Taste (6/10): The taste kicked off with some pale malts and nutmeg alongside plenty of spice and a few herbal flavours before some background orange and citrus made themselves known. There was some caramel and burnt sugars in there too with the taste a definite step up from the nose but still not exactly great.
Palate (3/5): This one had quite a full-bodied feel to it with a lot of spice but it was still fairly smooth on the palate with a slight tang from the citrus, touches of sweetness from the sugars and soft carbonation with an okay balance.

Overall (12/20): This is a beer that I wasn’t all that sure about when I was drinking it, on the one hand it was easy enough to drink and didn’t really have any off-flavours but on the other it was quite one-dimensional and unexciting with the nose a little lighter than I’d have liked as well. The beer is quite an average offering and not one that I’d be quick to recommend unless you’re trying to work your way through the 1001 beers list as well.

Brewed In: Lurago Marinone, Lombardy, Italy
Brewery: Birrificio Italiano
First Brewed: 1997
Type: Heller Bock
Abv: 6.2%
Serving: Draught (500ml)
Purchased: Il Santo Bevitore, Venice, Italy
Price: €7.00 (approx. £5.13)


Rating: 3.4

My second review of a Brouwerij ‘t IJ beer now and one that quickly follows on from the review of Zatte that I added here not that long ago. Like Zatte, this offering from the Amsterdam based brewery is a bottle that I managed to try whilst in the city early last month on a long-weekend city break. I tried PaasIJ in a café/bar in Amsterdam’s canal ring after spotting it as one of the few beers in the place that I hadn’t already tried or that I knew I wouldn’t be able to easily find back home. Despite being unaware of this when I tried the beer, PaasIJ is a maibock/heller bock style beer that is a spring seasonal from the brewery and is released around Easter time each year so it seems my decision to go for this particular beer was a good one. First brewed back in 1989, the beer is bottle conditioned and quite fruity with plenty of coriander, a perfect way to welcome in spring according to ‘t IJ.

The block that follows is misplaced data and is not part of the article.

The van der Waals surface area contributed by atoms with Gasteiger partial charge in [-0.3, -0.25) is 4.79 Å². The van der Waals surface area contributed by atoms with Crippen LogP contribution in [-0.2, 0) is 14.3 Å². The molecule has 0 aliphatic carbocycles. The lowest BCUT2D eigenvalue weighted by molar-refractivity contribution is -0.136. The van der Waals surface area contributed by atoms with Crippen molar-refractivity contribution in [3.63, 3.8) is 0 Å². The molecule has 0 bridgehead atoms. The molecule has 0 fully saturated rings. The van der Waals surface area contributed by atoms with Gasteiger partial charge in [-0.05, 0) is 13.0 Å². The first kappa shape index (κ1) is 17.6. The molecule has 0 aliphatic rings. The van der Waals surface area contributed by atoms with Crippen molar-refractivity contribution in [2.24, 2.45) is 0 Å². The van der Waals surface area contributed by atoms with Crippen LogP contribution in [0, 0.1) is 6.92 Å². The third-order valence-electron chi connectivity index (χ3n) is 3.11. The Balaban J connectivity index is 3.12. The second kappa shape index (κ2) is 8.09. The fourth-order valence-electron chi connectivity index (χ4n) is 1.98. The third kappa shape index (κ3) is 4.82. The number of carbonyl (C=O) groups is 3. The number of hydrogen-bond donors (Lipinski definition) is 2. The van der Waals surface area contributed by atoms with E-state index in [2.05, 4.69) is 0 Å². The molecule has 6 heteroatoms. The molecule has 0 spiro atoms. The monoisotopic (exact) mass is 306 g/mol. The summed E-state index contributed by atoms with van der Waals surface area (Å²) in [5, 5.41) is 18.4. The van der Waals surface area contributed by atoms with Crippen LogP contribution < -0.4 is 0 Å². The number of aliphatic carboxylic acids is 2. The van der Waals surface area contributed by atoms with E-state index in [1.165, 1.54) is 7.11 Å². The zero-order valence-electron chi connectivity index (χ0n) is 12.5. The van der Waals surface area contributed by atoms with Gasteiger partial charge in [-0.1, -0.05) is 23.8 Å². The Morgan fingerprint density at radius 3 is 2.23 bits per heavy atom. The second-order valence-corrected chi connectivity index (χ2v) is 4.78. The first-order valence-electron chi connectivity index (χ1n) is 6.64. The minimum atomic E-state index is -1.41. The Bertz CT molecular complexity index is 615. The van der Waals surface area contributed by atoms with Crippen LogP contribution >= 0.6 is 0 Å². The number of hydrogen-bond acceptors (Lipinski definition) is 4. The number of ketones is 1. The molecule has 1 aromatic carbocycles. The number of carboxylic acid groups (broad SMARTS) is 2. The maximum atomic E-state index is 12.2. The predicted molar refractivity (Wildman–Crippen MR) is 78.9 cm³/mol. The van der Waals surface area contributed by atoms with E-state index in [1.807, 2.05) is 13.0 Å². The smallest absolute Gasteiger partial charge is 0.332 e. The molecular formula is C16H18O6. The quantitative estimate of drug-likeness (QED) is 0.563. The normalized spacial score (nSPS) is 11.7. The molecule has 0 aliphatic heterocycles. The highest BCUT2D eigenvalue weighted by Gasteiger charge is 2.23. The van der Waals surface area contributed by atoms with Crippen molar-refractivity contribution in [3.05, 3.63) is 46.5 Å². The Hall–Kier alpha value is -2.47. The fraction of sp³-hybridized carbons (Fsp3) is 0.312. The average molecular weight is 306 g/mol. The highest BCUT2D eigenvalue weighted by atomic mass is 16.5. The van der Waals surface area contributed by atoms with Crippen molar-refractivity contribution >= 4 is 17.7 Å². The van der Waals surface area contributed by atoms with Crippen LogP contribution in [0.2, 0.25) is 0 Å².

Appearance (3/5): Quite a light bodied beer with it sitting in the glass a clear amber colour with little in the way of visible carbonation. There is a thin, bubbly white head on top that quickly turns to a slightly patchy surface lacing.
Aroma (6/10): Slightly sweet on the nose initially with some fruity aromas coming through alongside some lighter malts and a few grassy hops. There was a touch of vanilla on the nose as well and to be honest the beer had a fairly unusual aroma with some hints of coriander in there too.
Taste (7/10): This one had a slightly hoppy taste to kick things off with some earthy malts in the mix as well. Some faint citrus flavours and a touch of yeast came through around the middle and this was accompanied by some sweetness and a touch of acidity thanks to some lemon coming through as well. The beer started to hint at some bitterness towards the end but there was also some apple and grapes here too and that helped the balance some.
Palate (4/5): Smooth and medium bodied with an almost creamy feel in places and above average carbonation levels. There was quite a lively feel to the beer with a nice citrus tang on the tongue that kept the finish as a dry one but overall the balance was quite good.

Overall (14/20): This one wasn’t a bad effort from ‘t IJ although I didn’t enjoy it anywhere near as much as I did their Zatte tripel. This one had quite an unusual aroma that I couldn’t quite place at times but the taste wasn’t a bad one at all and overall the balance of the beer was pleasant with some bitterness at the end to counter the sweetness that featured throughout. An easy enough beer to drink and one that I’m glad I tried, particularly as it’s a spring seasonal but I’m not sure it’s one that I’d pick again.